Rare Book Auction and Alumni Book Fair PART THREE

On your marks, get set…

The University of Queensland Alumni Book Fair 2019 at St Lucia, Brisbane, had been in full swing for a couple of days before I arrived on the third day.  One more day to go with no sign of running out of keen customers or brilliant book bargains.

The Exhibition Hall is huge!

The whole area was filled with tables covered in books of every shape, size, colour and genre.  I couldn’t name every section without going cross-eyed but there were technical books, reference books, fiction, non-fiction, and fun stuff like mixed media (including old vinyl records) and cool kids books.

I could say romance novels jostled for position with items such as travel guides and political biographies but everything was grouped in an orderly manner, well marked and easy to access.  I was surprised to see numerous large old dictionaries for sale, however, the eclectic poetry section caught my eye.  Ooh, Bruce Dawe.

Total absorption

The whole area was spacious, clean and civilised.  I expected a few gasps or cries of joy when The One, that perfect addition to a series or a special edition was found and held aloft.  But no, basically the customers had their own agendas and moved calmly from book table to book table with carry bags, totally absorbed.  By my estimation, I think you could expect to spend about two hours scanning and sifting through the books, more if you wanted to read pages here and there.

Stacks of boxes

In the first photo (above) in the distance you can see a stack of book boxes, then in the second photo you see the book boxes up close.  That opened box was about head-height and a volunteer told me those boxes had stretched along the walls, and every day they were emptied.  Volunteers in purple t-shirts worked tirelessly the whole time I was there, unpacking, shelving, answering queries, and working at the payment points.

Afternoon tea

In the adjacent cafeteria (delicious homemade strawberry cake) I displayed some of the haul.  You will spy a small red book in the left-hand photo which I have opened in the right-hand photo.  The dust-jacket is missing and the previous owner had not liked naughty boy Pierre and scribbled on him in pencil but I love it.  After a bit of searching, I found out this little Maurice Sendak volume is one of four, a Nutshell Library boxed set published in 1962 by HarperCollins.

Time to go

On display in the foyer of the Exhibition Hall were enlarged travel images and I couldn’t resist taking a photo of the duck and ducklings.  Overall, the synchronicity of UQ Alumni Friends, Members and volunteers created an exceptional event.

Walking back to the bus stop, weighed down with my treasure, the water bubbling through the pipes of this fountain made a relaxing sound so I stopped to admire it.

As I stood there, I thought about the massive amount of books on every subject imaginable which showed how far we have come, and how much of value we have left behind.

Gretchen Bernet-Ward


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My previous posts:

Part One
https://thoughtsbecomewords.com/2019/04/28/rare-book-auction-and-alumni-book-fair/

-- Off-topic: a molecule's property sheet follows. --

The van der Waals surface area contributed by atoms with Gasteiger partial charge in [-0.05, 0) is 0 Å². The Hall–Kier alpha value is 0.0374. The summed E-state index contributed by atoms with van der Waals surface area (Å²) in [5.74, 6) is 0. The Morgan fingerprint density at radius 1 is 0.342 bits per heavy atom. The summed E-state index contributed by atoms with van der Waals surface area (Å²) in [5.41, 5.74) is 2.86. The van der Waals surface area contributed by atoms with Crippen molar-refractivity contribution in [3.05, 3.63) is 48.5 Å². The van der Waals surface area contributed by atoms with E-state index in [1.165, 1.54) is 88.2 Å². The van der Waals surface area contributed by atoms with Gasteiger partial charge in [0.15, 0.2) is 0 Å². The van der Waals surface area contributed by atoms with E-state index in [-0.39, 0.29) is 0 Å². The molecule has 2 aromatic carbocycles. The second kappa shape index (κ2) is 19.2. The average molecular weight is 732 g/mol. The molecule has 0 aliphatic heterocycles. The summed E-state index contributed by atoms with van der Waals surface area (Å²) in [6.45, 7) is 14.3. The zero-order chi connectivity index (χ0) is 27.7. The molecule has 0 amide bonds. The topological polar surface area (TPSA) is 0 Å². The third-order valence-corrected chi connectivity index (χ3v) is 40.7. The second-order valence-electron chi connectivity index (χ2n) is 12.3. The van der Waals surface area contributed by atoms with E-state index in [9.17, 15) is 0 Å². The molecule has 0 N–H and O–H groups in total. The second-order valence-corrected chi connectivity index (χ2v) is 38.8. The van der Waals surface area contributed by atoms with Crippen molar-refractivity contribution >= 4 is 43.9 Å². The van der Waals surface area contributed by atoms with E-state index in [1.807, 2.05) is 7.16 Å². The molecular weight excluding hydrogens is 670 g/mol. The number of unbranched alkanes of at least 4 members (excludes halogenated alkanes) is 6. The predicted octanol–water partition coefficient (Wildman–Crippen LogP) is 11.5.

Part Two
https://thoughtsbecomewords.com/2019/05/05/rare-book-auction-and-uq-alumni-book-fair-part-two/

Rare Book Auction and Alumni Book Fair PART TWO

What a blast!

On arrival, drinks and nibbles were a nice surprise after travelling by bus along winding streets to UQ Alumni Rare Book Auction.  From then onward it was non-stop action from 6pm until 9pm in Fryer Library.

Twilight sky

Beforehand, I walked not the ‘hallowed halls’ but the beautiful arched sandstone walkways of the Great Court to the Fryer Library entrance.  I caught the lift to the fourth floor where several people were mingling in the foyer beside the bidding registration table.  On receiving Number 30, I hoped it was a lucky number.

Lucky number 30

I wandered in to the library, strolled through all the assembled black chairs, and entered the book viewing area.  Lighting was subdued but it was easy to see the fascinating array of old books waiting patiently for my frenzied bidding.  Not quite frenzied; but to jump ahead, I did offer a bid for a beautiful book, at least I think it is, which started and finished at the same amount, i.e. nobody out-bid me.  Shame really because Smith, A. Croxton ‘Tail-Waggers’ Country Life, London, 1935, 147 pp has superbly rendered B&W mounted etchings by Malcolm Nicholson.

Lights, camera, action

After ascertaining if I could take photos, permission granted, I ended up being so entranced by the bidding that I didn’t take many shots.  The introductions, welcome and Acknowledgement of Country were conducted (first by university librarian Caroline Williams originally from Nottingham UK) and at 6.45pm, auctioneer Jonathan Blocksidge stood behind the lectern.  Game on!

Quickly, keep up

The bidding was fast and Mr Blocksidge kept the pace up, the heat on and the bids rising.  There seemed to be some pretty serious collectors and possibly agents in the audience and at times the bids rose in increments so rapidly it was hard to keep track.

The highest bidder

There were absentee bidders and Lot 27 rose above the reserve price.  As the night progressed – 146 lots were listed – bidding ‘wars’ occurred, particularly between two people behind me.  The jousting for Lot 62, first edition of ‘Human Action: A Treatise on Economics’ made the audience applaud in appreciation.  Same for Lot 66 ‘The Natural History of Man’ and Lot 86 James Cook’s ‘A Voyage Towards the South Pole’ which later culminated in Lot 105 Charles Kingsford-Smith’s personally signed copy of ‘Story of Southern Cross’ going for a huge amount.

Regrettably, the star of the show and expected highlight of the evening Lot 146 Gauss (de Brunswick) book ‘Recherches Arithmetiques’ did not meet the hefty reserve price.

Until tomorrow